It’s been 15 years since the global effort to ban conflict diamonds began. But the industry is still tainted by conflict and misery
ax Rodriguez knows exactly how he is going to propose marriage to his long-term boyfriend, Michael Loper. He has booked a romantic bed-and-breakfast. He has found, using Google Earth, a secluded garden where he plans to take Loper for a sunset walk. The only thing that troubles him is the issue of the ring. Rodriguez has heard about how diamonds fuel distant conflicts, about the miserable conditions of the miners who wrest the stones from the earth, and he worries. The 34-year-old slips on a gold signet-style ring in the 12th-floor showroom of Vale Jewelry in New York City’s diamond district. “I don’t want a symbol of our union to also be associated with chaos and controversy and pain,” says Rodriguez.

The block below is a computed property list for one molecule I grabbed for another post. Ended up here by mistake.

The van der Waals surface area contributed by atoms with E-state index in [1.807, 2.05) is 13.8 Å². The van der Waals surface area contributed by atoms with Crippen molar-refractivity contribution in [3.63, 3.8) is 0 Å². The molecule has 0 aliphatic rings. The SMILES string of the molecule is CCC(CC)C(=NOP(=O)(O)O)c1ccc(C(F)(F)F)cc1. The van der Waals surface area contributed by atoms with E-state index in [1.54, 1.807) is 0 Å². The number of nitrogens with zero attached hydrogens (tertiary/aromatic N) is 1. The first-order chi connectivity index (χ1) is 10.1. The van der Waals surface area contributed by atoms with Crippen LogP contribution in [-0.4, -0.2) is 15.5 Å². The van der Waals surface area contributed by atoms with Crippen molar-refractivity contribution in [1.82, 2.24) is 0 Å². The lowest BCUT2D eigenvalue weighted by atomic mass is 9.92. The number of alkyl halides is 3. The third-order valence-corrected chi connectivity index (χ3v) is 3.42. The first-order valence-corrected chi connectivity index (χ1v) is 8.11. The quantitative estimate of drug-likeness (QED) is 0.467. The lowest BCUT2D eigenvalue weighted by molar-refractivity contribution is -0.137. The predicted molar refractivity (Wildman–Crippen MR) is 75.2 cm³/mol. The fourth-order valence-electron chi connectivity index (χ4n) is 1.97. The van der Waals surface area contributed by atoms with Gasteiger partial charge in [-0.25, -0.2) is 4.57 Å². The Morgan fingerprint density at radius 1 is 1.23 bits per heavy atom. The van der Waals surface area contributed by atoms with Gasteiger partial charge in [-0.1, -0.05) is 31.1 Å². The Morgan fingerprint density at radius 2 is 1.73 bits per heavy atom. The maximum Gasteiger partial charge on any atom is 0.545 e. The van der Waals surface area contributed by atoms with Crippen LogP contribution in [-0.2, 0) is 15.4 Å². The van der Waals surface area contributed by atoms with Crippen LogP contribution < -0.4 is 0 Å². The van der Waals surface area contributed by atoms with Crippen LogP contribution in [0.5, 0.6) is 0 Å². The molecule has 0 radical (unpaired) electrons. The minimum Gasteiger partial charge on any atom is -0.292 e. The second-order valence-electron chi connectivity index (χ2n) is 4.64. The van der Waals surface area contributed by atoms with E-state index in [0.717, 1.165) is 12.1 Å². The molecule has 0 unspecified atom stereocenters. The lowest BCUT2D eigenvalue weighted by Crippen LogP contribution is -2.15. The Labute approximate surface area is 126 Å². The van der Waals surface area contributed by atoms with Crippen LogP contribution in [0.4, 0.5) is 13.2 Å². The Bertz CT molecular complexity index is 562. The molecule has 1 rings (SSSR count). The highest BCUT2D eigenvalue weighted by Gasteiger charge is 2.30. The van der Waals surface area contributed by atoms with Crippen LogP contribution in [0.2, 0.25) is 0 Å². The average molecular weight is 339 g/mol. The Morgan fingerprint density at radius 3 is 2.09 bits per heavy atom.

To Mbuyi Mwanza, a 15-year-old who spends his days shoveling and sifting gravel in small artisanal mines in southwest Democratic Republic of Congo, diamonds symbolize something much more immediate: the opportunity to eat. Mining work is grueling, and he is plagued by backaches, but that is nothing compared with the pain of seeing his family go hungry. His father is blind; his mother abandoned them several years ago. It’s been three months since Mwanza last found a diamond, and his debts—for food, for medicine for his father—are piling up. A large stone, maybe a carat, could earn him $100, he says, enough to let him dream about going back to school, after dropping out at 12 to go to the mines—the only work available in